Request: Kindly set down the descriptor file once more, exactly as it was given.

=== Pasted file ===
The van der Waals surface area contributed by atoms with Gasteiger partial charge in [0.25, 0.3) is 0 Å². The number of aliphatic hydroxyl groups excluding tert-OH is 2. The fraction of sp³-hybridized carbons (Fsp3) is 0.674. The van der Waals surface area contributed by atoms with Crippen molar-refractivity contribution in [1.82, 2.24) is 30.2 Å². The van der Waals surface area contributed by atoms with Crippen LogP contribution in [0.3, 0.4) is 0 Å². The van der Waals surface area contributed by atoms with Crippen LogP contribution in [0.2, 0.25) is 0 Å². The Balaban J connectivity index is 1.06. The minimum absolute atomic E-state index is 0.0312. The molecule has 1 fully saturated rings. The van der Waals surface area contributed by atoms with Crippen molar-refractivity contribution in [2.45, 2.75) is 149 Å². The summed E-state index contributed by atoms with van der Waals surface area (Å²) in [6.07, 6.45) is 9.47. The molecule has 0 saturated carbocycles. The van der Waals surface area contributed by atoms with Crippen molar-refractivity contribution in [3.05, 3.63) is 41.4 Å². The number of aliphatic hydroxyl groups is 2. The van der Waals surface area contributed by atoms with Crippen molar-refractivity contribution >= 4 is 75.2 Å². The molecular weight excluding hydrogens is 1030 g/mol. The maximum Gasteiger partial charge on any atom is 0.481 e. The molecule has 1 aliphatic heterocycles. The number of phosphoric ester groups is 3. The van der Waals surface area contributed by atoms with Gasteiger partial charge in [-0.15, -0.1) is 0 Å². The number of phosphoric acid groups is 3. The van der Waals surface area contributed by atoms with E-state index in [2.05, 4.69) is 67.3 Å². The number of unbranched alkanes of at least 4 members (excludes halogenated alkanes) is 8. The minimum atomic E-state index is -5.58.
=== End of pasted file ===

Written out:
The van der Waals surface area contributed by atoms with Gasteiger partial charge in [0.25, 0.3) is 0 Å². The number of aliphatic hydroxyl groups excluding tert-OH is 2. The fraction of sp³-hybridized carbons (Fsp3) is 0.674. The van der Waals surface area contributed by atoms with Crippen molar-refractivity contribution in [1.82, 2.24) is 30.2 Å². The van der Waals surface area contributed by atoms with Crippen LogP contribution in [0.3, 0.4) is 0 Å². The van der Waals surface area contributed by atoms with Crippen LogP contribution in [0.2, 0.25) is 0 Å². The Balaban J connectivity index is 1.06. The minimum absolute atomic E-state index is 0.0312. The molecule has 1 fully saturated rings. The van der Waals surface area contributed by atoms with Crippen molar-refractivity contribution in [2.45, 2.75) is 149 Å². The summed E-state index contributed by atoms with van der Waals surface area (Å²) in [6.07, 6.45) is 9.47. The molecule has 0 saturated carbocycles. The van der Waals surface area contributed by atoms with Crippen molar-refractivity contribution in [3.05, 3.63) is 41.4 Å². The number of aliphatic hydroxyl groups is 2. The van der Waals surface area contributed by atoms with Crippen molar-refractivity contribution >= 4 is 75.2 Å². The molecular weight excluding hydrogens is 1030 g/mol. The maximum Gasteiger partial charge on any atom is 0.481 e. The molecule has 1 aliphatic heterocycles. The number of phosphoric ester groups is 3. The van der Waals surface area contributed by atoms with Gasteiger partial charge in [-0.15, -0.1) is 0 Å². The number of phosphoric acid groups is 3. The van der Waals surface area contributed by atoms with E-state index in [2.05, 4.69) is 67.3 Å². The number of unbranched alkanes of at least 4 members (excludes halogenated alkanes) is 8. The minimum atomic E-state index is -5.58.